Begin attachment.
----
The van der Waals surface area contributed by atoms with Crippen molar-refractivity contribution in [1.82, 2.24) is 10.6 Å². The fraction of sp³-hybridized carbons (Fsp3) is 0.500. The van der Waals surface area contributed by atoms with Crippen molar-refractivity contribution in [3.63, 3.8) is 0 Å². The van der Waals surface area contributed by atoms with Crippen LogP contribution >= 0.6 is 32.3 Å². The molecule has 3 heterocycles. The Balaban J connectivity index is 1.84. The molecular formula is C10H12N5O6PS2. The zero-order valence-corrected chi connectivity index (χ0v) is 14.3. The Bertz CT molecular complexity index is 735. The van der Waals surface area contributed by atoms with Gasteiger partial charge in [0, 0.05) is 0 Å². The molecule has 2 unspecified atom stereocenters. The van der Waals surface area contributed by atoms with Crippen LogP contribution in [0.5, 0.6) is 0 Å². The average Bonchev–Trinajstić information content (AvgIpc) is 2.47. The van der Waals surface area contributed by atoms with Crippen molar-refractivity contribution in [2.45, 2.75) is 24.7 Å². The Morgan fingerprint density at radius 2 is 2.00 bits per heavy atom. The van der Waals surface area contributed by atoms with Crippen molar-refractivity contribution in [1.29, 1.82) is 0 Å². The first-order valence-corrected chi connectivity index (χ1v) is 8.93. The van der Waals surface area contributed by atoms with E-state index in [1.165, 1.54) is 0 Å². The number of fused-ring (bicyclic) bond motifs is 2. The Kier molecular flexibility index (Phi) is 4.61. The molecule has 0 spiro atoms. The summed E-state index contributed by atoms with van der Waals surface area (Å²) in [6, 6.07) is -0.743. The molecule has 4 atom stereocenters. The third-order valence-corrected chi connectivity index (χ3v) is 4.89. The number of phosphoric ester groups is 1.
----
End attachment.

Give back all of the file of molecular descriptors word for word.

The van der Waals surface area contributed by atoms with Crippen molar-refractivity contribution in [1.82, 2.24) is 10.6 Å². The fraction of sp³-hybridized carbons (Fsp3) is 0.500. The van der Waals surface area contributed by atoms with Crippen molar-refractivity contribution in [3.63, 3.8) is 0 Å². The van der Waals surface area contributed by atoms with Crippen LogP contribution >= 0.6 is 32.3 Å². The molecule has 3 heterocycles. The Balaban J connectivity index is 1.84. The molecular formula is C10H12N5O6PS2. The zero-order valence-corrected chi connectivity index (χ0v) is 14.3. The Bertz CT molecular complexity index is 735. The van der Waals surface area contributed by atoms with Gasteiger partial charge in [0, 0.05) is 0 Å². The molecule has 2 unspecified atom stereocenters. The van der Waals surface area contributed by atoms with Crippen LogP contribution in [0.5, 0.6) is 0 Å². The average Bonchev–Trinajstić information content (AvgIpc) is 2.47. The van der Waals surface area contributed by atoms with Crippen molar-refractivity contribution in [2.45, 2.75) is 24.7 Å². The Morgan fingerprint density at radius 2 is 2.00 bits per heavy atom. The van der Waals surface area contributed by atoms with Crippen molar-refractivity contribution in [1.29, 1.82) is 0 Å². The first-order valence-corrected chi connectivity index (χ1v) is 8.93. The van der Waals surface area contributed by atoms with E-state index in [1.165, 1.54) is 0 Å². The number of fused-ring (bicyclic) bond motifs is 2. The Kier molecular flexibility index (Phi) is 4.61. The molecule has 0 spiro atoms. The summed E-state index contributed by atoms with van der Waals surface area (Å²) in [6, 6.07) is -0.743. The molecule has 4 atom stereocenters. The third-order valence-corrected chi connectivity index (χ3v) is 4.89. The number of phosphoric ester groups is 1.